President George W. Bush will not retain power after his term as president ends as Vladimir Putin does.
Speaking with reporters Friday, Bush said he had no direct knowledge of the events in Moscow, where Putin's constitutionally final second term as Russia's president ends next year.
"We just better let the elections play out and see what happens," Bush said when asked.
On Monday, Putin endorsed a trusted aide, Dmitry Medvedev, to run for president in the 2008 elections, which all but guarantees Medvedev will win. on Tuesday, Medvedev asked Putin to become prime minister rather than leave public life. Putin has not said "yes," but acceptance is considered likely for the job that could be a platform for Putin to retain government control.
Would Bush consider staying around after Jan. 20, 2009, if the U.S. Constitution would allow it?
"Just let me say this: It is not something I would want to do," he said in an interview with ABC News. "I want to serve my time as president of the country and move on and let somebody else take the helm, and that is exactly what is going to happen here."
Other conditions exist that would help Bush's decision not to try to stay and Putin's to hold on to power: Putin's popularity is about 80 percent, Bush's in the mid-30s.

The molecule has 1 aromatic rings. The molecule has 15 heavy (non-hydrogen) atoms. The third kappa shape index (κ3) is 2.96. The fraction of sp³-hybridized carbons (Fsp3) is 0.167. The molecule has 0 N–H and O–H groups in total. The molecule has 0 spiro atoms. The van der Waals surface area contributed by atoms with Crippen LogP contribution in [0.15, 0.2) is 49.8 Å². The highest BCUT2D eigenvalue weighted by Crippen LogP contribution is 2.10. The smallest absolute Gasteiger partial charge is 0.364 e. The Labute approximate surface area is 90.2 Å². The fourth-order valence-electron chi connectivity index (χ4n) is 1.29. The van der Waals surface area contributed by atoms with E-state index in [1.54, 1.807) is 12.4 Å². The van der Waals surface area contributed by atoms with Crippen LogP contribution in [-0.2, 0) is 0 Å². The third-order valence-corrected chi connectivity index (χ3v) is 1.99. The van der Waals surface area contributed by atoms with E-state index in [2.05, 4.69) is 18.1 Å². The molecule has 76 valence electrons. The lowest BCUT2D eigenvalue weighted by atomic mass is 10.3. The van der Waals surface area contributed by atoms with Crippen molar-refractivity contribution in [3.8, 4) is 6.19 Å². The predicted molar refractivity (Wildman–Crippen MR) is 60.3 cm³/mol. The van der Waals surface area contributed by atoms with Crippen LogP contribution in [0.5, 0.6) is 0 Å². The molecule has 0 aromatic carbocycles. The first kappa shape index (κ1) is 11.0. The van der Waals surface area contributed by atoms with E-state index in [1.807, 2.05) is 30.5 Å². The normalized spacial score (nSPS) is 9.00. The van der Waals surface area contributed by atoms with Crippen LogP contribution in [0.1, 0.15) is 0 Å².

Friday was not the first time Bush dismissed a post-second-term role for himself. Shortly before the 2004 elections that gave him his second term, Bush hosted friends, supporters and bankrollers at a private lunch in Washington.
"I'm going to come out strong after my swearing in," Bush said, according to The New York Times Magazine. His victory and a Republican sweep in Congress would give him "two years, at least, until the next midterm. We have to move quickly, because after that I'll be quacking like a duck."
In American politics, a politician serving in his last term is called a "lame duck."
In a weary world of endless US military interventions, sanctions, trade tariffs and chaos, let’s pause and take stock of the shining house on the hill